This has been pushed back to January 2024. Therefore, import legislation should not change too dramatically, but importers are currently waiting longer for customs checks on fruit and veg goods than pre-Brexit. Expect further updates from the UK government in the autumn of this year regarding Brexit fresh produce.
Growers are still facing labour shortage issues and “despite a new seasonal workers scheme, farmers’ costs are expected to rise which will also increase purchase costs”.
The Financial Times spoke to Tom Bradshaw, vice-president of the National Farmers’ Union who said that “many of these [fresh produce] businesses have expanded over the years — we are now talking about a potential contraction.” Since EU labour is now harder to get, wages have also gone up to incentive UK nationals to work. An issue is that this has led to increased production costs and, seasonal workers leaving before the end of the season because they’ve made enough money.
Further, when Brexit expanded its seasonal worker’s scheme last year, Ukraine was the most popular source country in Europe for workers. The Ukraine crisis has had negative impacts on this labour import due to large volumes of people being displaced and others, unable to work.
The response from the Home Office has been for growers to invest more in ‘the UK domestic workforce and automation technology.’ For more on how agriculture can benefit from automated technology, have a look at our Agri trends article.
Fruit and Veg Industry After Covid
Covid marked quite a sudden reality check for all of us, but particularly the fruit and veg industry. As stated by the BBC “The pandemic highlighted how fragile our food chain – from field to fork – really is.” The European fruit and vegetable market’s dependence on international trade was made starkly obvious. A demand for a more local economy seemed to echo around business meetings and dinner tables alike.
Local Fruit and Veg Economy
The UK depends on around 75,000 temporary agriculture workers, and the majority of these are from Europe. The story is similar for other European countries like Spain, France and Germany. Overall, the pandemic led to a shortfall of around a million seasonal agriculture workers in Europe.
Making a quick pivot from international to local suppliers was tricky, particularly when meeting new clients relied on events that were restricted during Covid. What we have seen is that the demand for local has continued past the pandemic but connecting with a local network remains difficult for many players in the supply chain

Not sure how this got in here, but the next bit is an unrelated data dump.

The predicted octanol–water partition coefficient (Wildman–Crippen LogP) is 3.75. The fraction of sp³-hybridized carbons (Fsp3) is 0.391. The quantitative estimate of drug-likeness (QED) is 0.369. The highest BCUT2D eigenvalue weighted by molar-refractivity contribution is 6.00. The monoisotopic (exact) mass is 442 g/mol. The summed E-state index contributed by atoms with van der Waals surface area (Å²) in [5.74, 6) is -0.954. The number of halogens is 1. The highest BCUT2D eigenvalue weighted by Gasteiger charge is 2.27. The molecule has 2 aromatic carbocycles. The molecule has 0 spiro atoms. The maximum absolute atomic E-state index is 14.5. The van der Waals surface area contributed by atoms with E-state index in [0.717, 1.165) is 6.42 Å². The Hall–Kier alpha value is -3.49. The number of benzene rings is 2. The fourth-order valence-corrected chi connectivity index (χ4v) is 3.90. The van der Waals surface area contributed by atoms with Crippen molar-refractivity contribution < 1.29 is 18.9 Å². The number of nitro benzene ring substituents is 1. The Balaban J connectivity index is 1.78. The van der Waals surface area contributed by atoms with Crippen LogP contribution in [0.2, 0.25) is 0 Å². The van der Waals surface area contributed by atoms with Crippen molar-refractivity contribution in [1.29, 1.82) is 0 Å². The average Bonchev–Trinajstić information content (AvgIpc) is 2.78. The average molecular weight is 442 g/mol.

Reach to local fruit and veg businesses
FruPro provides location information for all our traders and gives our users easy access to new local trading connections. We do security checks on all our users to make sure trading is safe and simple. We are proud to be connecting a local supply chain at a time when demand for it is high and the need is clear. Consider expanding your local network with our platform.Join the platform
Food waste in fruit and veg industry
Labour shortages were evident, but Covid fruit and veg waste often missed the headlines. A major cause of food waste was logistics issues and frozen supply chains. What companies needed was the option to redistribute these goods and prevent millions of tonnes of food from going to waste.
Work alongside FruPro and make an impact
Having seen such excessive waste in the fresh produce supply chain, one of FruPro’s core values is to fight this problem. Our platform allows users to donate any produce that may go to waste. The best part is that you click the ‘donate’ button and we take care of the rest.
Working with FruPro means working towards sustainable solutions and joining the impact business movement. Being part of these solutions is vital and may lead to greater impact for your business and more attention from sustainable investors
There are a few consistent themes for the supply chain during this difficult period:
- Players in the fresh produce industry need access to wide and dependable networks. This includes both local and international trade.
- In the UK, the government is advising an increase in automated farming and non-migrant workers to manage the labour shortages from Brexit.
- Food waste must go down as the number of food insecure in the UK is rising and the events of the pandemic only highlighted this issue further.
My work in co-founding FruPro comes from industry insight and heritage in fresh produce. But we are at the point where things drastically need to change. Based on the current state of the industry, our platform can help the fresh produce supply chain to leverage this difficult situation and prepare for the future.
If you are ready to talk, fill out the form below and let us help your business.